AB A lot goes around that. It’s less the skills. Those skills are important, and it’s probably become more important now that we’ve got a little bit more choice, that we get skills as well as the right sort of people, but a lot of it’s the right sort of people. And we’ve honed in on a few attributes that we focus on and care a lot about in terms of they’re the ones that have shown success in the past at SEEK. I wanted one attribute originally, which is passion. That people are really passionate about what we’re try to achieve, our purpose around just taking SEEK forward.
But that didn’t work. So, we needed to also add a few others like judgement decision-making was one. There’s also something around the craft skills. And obviously for leadership. There’s something around leadership skills. But it’s really getting the right sort of people and you can kind of fill the gaps in their skills. You can’t necessarily turn the wrong sort of people into the right sort of people.
AL Do you use interviews? Do you use tests? What do you find is the best way of learning about these particular qualities that you’re seeking?
AB Yes, it’s a good question. We don’t… I don’t do a lot of recruiting directly, so you’ve asked the wrong person. My team has been very stable for a long time. But I think it’s a bit of everything. But a lot does… You do need the interviews, you do need to meet the people, you do need to understand what drives them. So, you can look at their CV and say they’ve done this and this and it looks great, or it looks like a good fit. But understanding the people and their drives and where they’ll fit really is important. So, the people element you can never do without.
AL And you’ve talked previously about being productively paranoid about being aware of what competitors might do. Where do you see that next set of disruption coming from, and also, psychologically, how do you maintain the balance between being productively paranoid without being just straight out paranoid?
AB Yes. The productively… It’s a very good question you’re asking. You’ve done your research very well, which I appreciate, and you’ve asked me very big questions. I’m trying not to talk too much, but you’re making it hard. And we originally wanted to put in there… One of our values and one of our beliefs is around paranoia without productive in there and one of our directors pointed out quite right that paranoia is a mental illness, and it tends to lead to bad outcomes, not good outcomes.
And we couldn’t find a better word which fits with productively paranoid around something else. We did have a period, I told you before, leading up to 2011. Probably a couple of years. We should’ve seen the signs with people like LinkedIn and Indeed and we didn’t. We were so happy with how we were going, we definitely got a bit complacent. So, I think the message now is there’s always going to be competitors and, in terms of where the next [unclear] instructions coming from, it’s not difficult for us to see.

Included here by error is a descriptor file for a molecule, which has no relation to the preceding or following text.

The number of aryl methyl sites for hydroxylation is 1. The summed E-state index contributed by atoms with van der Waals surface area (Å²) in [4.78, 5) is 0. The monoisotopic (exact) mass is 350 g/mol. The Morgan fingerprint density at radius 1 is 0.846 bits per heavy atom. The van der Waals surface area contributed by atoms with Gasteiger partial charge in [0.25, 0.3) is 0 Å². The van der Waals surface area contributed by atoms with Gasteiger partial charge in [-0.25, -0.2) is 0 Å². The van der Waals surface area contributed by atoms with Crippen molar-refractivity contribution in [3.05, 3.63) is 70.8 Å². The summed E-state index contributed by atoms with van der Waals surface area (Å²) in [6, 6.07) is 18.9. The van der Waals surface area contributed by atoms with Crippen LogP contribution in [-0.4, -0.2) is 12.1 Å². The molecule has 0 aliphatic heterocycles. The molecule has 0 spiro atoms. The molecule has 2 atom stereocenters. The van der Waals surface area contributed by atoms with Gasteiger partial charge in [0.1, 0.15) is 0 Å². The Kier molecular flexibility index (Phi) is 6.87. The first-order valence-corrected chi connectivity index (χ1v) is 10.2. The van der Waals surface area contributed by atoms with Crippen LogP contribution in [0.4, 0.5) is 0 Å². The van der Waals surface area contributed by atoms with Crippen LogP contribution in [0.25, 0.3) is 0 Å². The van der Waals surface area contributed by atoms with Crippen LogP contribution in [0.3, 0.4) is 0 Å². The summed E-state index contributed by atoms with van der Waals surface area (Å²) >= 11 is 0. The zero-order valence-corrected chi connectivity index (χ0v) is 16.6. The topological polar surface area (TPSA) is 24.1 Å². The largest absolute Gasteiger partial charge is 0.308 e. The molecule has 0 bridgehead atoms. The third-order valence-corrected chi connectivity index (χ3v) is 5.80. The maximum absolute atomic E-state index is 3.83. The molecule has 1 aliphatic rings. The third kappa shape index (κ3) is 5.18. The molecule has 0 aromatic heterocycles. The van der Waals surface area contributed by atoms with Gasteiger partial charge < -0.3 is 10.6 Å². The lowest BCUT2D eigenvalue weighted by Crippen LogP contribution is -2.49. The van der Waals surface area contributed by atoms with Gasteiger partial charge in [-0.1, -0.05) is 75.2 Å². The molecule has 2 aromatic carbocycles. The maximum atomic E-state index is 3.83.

We’ve not only got LinkedIn and Indeed that are very powerful globally. LinkedIn are now owned by Microsoft. Google’s just entered jobs. Facebook’s just entered jobs. Who knows how long before someone like Amazon enters jobs?
So, really, it’s such a big category and it’s so important to people that I think our assumption is the biggest and the best will be in there. So unless we’re really not only ahead but moving very fast and always evolving our business, we’re going to be in trouble.
The truth is most Australian companies face the same threats. I just don’t think too many have figured it out and we’ve got the advantage of knowing that if we don’t move really fast, we won’t be globally competitive. We talk about the fact that we must be the best in the world at what we do, and the logic is very simple. If we’re not best in the world at what we do, that means somebody’s better than us. And if somebody’s better than us, they’re going to beat us. And I think that logic probably applies to most industries. I’d like to see more people expressing that logic and pushing that direction.
AL Now, one of your great successes, of course, is now drawing a majority of your revenues from overseas. Not something that most big Australian companies can boast of. I understand you’ve moved into those overseas markets initially by taking minority stakes in other companies and then growing them into majority stakes. Have you found that that’s been an effective strategy for approaching markets?
AB You’re going to put the journalists out of business very quickly. You’ve done your research very well. That’s how we’d be [unclear]. It’s been… We originally thought about the idea. We started looking internationally at about 2001 and then, because we had no money, and they didn’t really just need our brains, it didn’t really work very well. But we went back in about 2005, 2006, but then we’d figured out that going to a market like China ourselves, as SEEK, was going to be unsuccessful. There are plenty of smart Chinas doing a great job there.
So, the starting point was always we can actually help a good company and a good team get better rather than the fact that we could beat those good teams in a foreign market. I think that logic was a little bit more a humble approach to going overseas. It has really been the right approach for our business. So, it’s hard to compete organically anyway with these businesses, but with the lack of local knowledge, going up against local owners would be harder again, if not impossible.